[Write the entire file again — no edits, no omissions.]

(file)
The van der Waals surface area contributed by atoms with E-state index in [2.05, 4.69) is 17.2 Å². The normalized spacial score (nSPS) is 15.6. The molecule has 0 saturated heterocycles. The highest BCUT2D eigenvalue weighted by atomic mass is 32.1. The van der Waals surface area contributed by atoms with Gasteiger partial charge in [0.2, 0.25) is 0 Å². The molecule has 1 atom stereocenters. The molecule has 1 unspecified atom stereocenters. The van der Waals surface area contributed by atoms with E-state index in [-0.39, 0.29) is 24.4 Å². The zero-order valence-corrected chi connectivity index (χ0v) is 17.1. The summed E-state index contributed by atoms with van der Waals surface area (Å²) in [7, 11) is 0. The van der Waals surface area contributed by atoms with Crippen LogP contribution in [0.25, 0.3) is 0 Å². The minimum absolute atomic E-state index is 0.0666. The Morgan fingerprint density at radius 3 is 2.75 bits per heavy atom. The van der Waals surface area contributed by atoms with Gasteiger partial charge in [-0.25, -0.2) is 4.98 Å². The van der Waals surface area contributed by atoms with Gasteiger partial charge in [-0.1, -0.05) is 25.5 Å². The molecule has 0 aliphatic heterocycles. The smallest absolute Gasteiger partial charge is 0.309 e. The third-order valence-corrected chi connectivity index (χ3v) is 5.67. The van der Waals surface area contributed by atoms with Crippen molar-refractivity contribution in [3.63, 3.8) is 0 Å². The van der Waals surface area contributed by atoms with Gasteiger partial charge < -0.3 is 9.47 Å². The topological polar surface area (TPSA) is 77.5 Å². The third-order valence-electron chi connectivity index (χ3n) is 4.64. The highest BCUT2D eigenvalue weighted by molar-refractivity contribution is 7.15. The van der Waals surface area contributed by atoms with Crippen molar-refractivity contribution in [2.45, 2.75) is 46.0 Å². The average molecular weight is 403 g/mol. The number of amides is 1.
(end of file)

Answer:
The van der Waals surface area contributed by atoms with E-state index in [2.05, 4.69) is 17.2 Å². The normalized spacial score (nSPS) is 15.6. The molecule has 0 saturated heterocycles. The highest BCUT2D eigenvalue weighted by atomic mass is 32.1. The van der Waals surface area contributed by atoms with Gasteiger partial charge in [0.2, 0.25) is 0 Å². The molecule has 1 atom stereocenters. The molecule has 1 unspecified atom stereocenters. The van der Waals surface area contributed by atoms with E-state index in [-0.39, 0.29) is 24.4 Å². The zero-order valence-corrected chi connectivity index (χ0v) is 17.1. The summed E-state index contributed by atoms with van der Waals surface area (Å²) in [7, 11) is 0. The van der Waals surface area contributed by atoms with Crippen LogP contribution in [0.25, 0.3) is 0 Å². The minimum absolute atomic E-state index is 0.0666. The Morgan fingerprint density at radius 3 is 2.75 bits per heavy atom. The van der Waals surface area contributed by atoms with Gasteiger partial charge in [-0.25, -0.2) is 4.98 Å². The van der Waals surface area contributed by atoms with Gasteiger partial charge in [-0.1, -0.05) is 25.5 Å². The molecule has 0 aliphatic heterocycles. The smallest absolute Gasteiger partial charge is 0.309 e. The third-order valence-corrected chi connectivity index (χ3v) is 5.67. The van der Waals surface area contributed by atoms with Crippen molar-refractivity contribution in [3.63, 3.8) is 0 Å². The van der Waals surface area contributed by atoms with Gasteiger partial charge < -0.3 is 9.47 Å². The topological polar surface area (TPSA) is 77.5 Å². The third-order valence-electron chi connectivity index (χ3n) is 4.64. The highest BCUT2D eigenvalue weighted by molar-refractivity contribution is 7.15. The van der Waals surface area contributed by atoms with Crippen molar-refractivity contribution in [2.45, 2.75) is 46.0 Å². The average molecular weight is 403 g/mol. The number of amides is 1.